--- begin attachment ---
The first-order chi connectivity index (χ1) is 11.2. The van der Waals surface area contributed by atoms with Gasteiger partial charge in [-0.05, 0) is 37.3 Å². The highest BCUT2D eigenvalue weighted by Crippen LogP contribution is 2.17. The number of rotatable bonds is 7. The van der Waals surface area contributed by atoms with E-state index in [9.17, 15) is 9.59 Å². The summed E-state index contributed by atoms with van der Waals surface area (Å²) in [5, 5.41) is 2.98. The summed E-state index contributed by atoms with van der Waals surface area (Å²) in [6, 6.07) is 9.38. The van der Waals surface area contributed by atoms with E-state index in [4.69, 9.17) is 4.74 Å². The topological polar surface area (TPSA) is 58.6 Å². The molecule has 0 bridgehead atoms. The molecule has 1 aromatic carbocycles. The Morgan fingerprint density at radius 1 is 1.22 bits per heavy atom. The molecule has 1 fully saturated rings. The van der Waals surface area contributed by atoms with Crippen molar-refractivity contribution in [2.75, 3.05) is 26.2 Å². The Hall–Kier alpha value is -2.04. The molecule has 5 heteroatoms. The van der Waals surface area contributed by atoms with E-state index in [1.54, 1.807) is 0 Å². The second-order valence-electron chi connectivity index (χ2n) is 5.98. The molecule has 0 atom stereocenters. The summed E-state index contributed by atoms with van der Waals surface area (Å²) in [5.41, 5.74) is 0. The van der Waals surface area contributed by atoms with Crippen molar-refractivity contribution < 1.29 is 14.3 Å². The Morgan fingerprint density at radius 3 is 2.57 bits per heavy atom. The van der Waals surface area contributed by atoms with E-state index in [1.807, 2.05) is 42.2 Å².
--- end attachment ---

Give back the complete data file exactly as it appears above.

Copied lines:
The first-order chi connectivity index (χ1) is 11.2. The van der Waals surface area contributed by atoms with Gasteiger partial charge in [-0.05, 0) is 37.3 Å². The highest BCUT2D eigenvalue weighted by Crippen LogP contribution is 2.17. The number of rotatable bonds is 7. The van der Waals surface area contributed by atoms with E-state index in [9.17, 15) is 9.59 Å². The summed E-state index contributed by atoms with van der Waals surface area (Å²) in [5, 5.41) is 2.98. The summed E-state index contributed by atoms with van der Waals surface area (Å²) in [6, 6.07) is 9.38. The van der Waals surface area contributed by atoms with E-state index in [4.69, 9.17) is 4.74 Å². The topological polar surface area (TPSA) is 58.6 Å². The molecule has 0 bridgehead atoms. The molecule has 1 aromatic carbocycles. The Morgan fingerprint density at radius 1 is 1.22 bits per heavy atom. The molecule has 1 fully saturated rings. The van der Waals surface area contributed by atoms with Crippen molar-refractivity contribution in [2.75, 3.05) is 26.2 Å². The Hall–Kier alpha value is -2.04. The molecule has 5 heteroatoms. The van der Waals surface area contributed by atoms with E-state index in [1.54, 1.807) is 0 Å². The second-order valence-electron chi connectivity index (χ2n) is 5.98. The molecule has 0 atom stereocenters. The summed E-state index contributed by atoms with van der Waals surface area (Å²) in [5.41, 5.74) is 0. The van der Waals surface area contributed by atoms with Crippen molar-refractivity contribution < 1.29 is 14.3 Å². The Morgan fingerprint density at radius 3 is 2.57 bits per heavy atom. The van der Waals surface area contributed by atoms with E-state index in [1.807, 2.05) is 42.2 Å².